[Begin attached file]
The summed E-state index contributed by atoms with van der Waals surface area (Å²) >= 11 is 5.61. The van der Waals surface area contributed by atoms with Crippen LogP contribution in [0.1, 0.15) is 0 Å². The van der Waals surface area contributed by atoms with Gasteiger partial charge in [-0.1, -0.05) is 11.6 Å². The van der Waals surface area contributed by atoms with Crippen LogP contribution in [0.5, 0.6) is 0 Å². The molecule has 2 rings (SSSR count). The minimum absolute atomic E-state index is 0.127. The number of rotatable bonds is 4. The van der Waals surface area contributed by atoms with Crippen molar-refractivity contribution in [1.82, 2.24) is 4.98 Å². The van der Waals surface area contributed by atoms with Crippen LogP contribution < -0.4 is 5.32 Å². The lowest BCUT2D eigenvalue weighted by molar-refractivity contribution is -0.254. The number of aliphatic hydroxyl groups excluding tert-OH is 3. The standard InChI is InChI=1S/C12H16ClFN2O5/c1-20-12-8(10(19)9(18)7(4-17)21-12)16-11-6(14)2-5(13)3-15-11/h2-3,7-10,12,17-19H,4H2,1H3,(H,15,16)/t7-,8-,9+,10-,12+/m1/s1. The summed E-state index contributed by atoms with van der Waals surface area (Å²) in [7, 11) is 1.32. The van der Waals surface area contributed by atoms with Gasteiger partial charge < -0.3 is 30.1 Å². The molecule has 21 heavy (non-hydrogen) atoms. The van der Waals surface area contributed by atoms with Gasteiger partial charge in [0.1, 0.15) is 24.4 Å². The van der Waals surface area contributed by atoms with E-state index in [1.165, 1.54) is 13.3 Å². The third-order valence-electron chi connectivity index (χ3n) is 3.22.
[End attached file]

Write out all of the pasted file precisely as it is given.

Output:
The summed E-state index contributed by atoms with van der Waals surface area (Å²) >= 11 is 5.61. The van der Waals surface area contributed by atoms with Crippen LogP contribution in [0.1, 0.15) is 0 Å². The van der Waals surface area contributed by atoms with Gasteiger partial charge in [-0.1, -0.05) is 11.6 Å². The van der Waals surface area contributed by atoms with Crippen LogP contribution in [0.5, 0.6) is 0 Å². The molecule has 2 rings (SSSR count). The minimum absolute atomic E-state index is 0.127. The number of rotatable bonds is 4. The van der Waals surface area contributed by atoms with Crippen molar-refractivity contribution in [1.82, 2.24) is 4.98 Å². The van der Waals surface area contributed by atoms with Crippen LogP contribution < -0.4 is 5.32 Å². The lowest BCUT2D eigenvalue weighted by molar-refractivity contribution is -0.254. The number of aliphatic hydroxyl groups excluding tert-OH is 3. The standard InChI is InChI=1S/C12H16ClFN2O5/c1-20-12-8(10(19)9(18)7(4-17)21-12)16-11-6(14)2-5(13)3-15-11/h2-3,7-10,12,17-19H,4H2,1H3,(H,15,16)/t7-,8-,9+,10-,12+/m1/s1. The summed E-state index contributed by atoms with van der Waals surface area (Å²) in [7, 11) is 1.32. The van der Waals surface area contributed by atoms with Gasteiger partial charge < -0.3 is 30.1 Å². The molecule has 21 heavy (non-hydrogen) atoms. The van der Waals surface area contributed by atoms with Gasteiger partial charge in [0.1, 0.15) is 24.4 Å². The van der Waals surface area contributed by atoms with E-state index in [1.165, 1.54) is 13.3 Å². The third-order valence-electron chi connectivity index (χ3n) is 3.22.